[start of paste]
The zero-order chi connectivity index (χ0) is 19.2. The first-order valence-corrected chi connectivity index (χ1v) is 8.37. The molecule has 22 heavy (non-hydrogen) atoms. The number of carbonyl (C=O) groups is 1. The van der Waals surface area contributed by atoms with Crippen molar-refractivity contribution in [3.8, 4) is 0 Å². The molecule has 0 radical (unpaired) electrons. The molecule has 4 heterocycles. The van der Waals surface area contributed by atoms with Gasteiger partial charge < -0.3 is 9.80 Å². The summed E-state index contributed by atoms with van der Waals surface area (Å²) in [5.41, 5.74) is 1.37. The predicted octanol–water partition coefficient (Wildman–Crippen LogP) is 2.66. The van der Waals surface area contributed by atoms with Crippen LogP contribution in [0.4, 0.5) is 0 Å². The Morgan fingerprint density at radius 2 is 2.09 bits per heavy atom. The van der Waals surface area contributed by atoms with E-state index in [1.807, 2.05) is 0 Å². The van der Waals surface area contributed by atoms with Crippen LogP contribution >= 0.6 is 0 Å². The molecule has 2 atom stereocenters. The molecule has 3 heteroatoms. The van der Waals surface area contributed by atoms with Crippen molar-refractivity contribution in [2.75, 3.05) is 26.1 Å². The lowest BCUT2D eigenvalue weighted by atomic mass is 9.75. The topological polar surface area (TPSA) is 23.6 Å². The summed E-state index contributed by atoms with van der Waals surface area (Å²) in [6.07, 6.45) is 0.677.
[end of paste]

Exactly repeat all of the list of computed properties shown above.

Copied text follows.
The zero-order chi connectivity index (χ0) is 19.2. The first-order valence-corrected chi connectivity index (χ1v) is 8.37. The molecule has 22 heavy (non-hydrogen) atoms. The number of carbonyl (C=O) groups is 1. The van der Waals surface area contributed by atoms with Crippen molar-refractivity contribution in [3.8, 4) is 0 Å². The molecule has 0 radical (unpaired) electrons. The molecule has 4 heterocycles. The van der Waals surface area contributed by atoms with Gasteiger partial charge < -0.3 is 9.80 Å². The summed E-state index contributed by atoms with van der Waals surface area (Å²) in [5.41, 5.74) is 1.37. The predicted octanol–water partition coefficient (Wildman–Crippen LogP) is 2.66. The van der Waals surface area contributed by atoms with Crippen LogP contribution in [0.4, 0.5) is 0 Å². The Morgan fingerprint density at radius 2 is 2.09 bits per heavy atom. The van der Waals surface area contributed by atoms with E-state index in [1.807, 2.05) is 0 Å². The van der Waals surface area contributed by atoms with Crippen LogP contribution >= 0.6 is 0 Å². The molecule has 2 atom stereocenters. The molecule has 3 heteroatoms. The van der Waals surface area contributed by atoms with Crippen molar-refractivity contribution in [2.75, 3.05) is 26.1 Å². The lowest BCUT2D eigenvalue weighted by atomic mass is 9.75. The topological polar surface area (TPSA) is 23.6 Å². The summed E-state index contributed by atoms with van der Waals surface area (Å²) in [6.07, 6.45) is 0.677.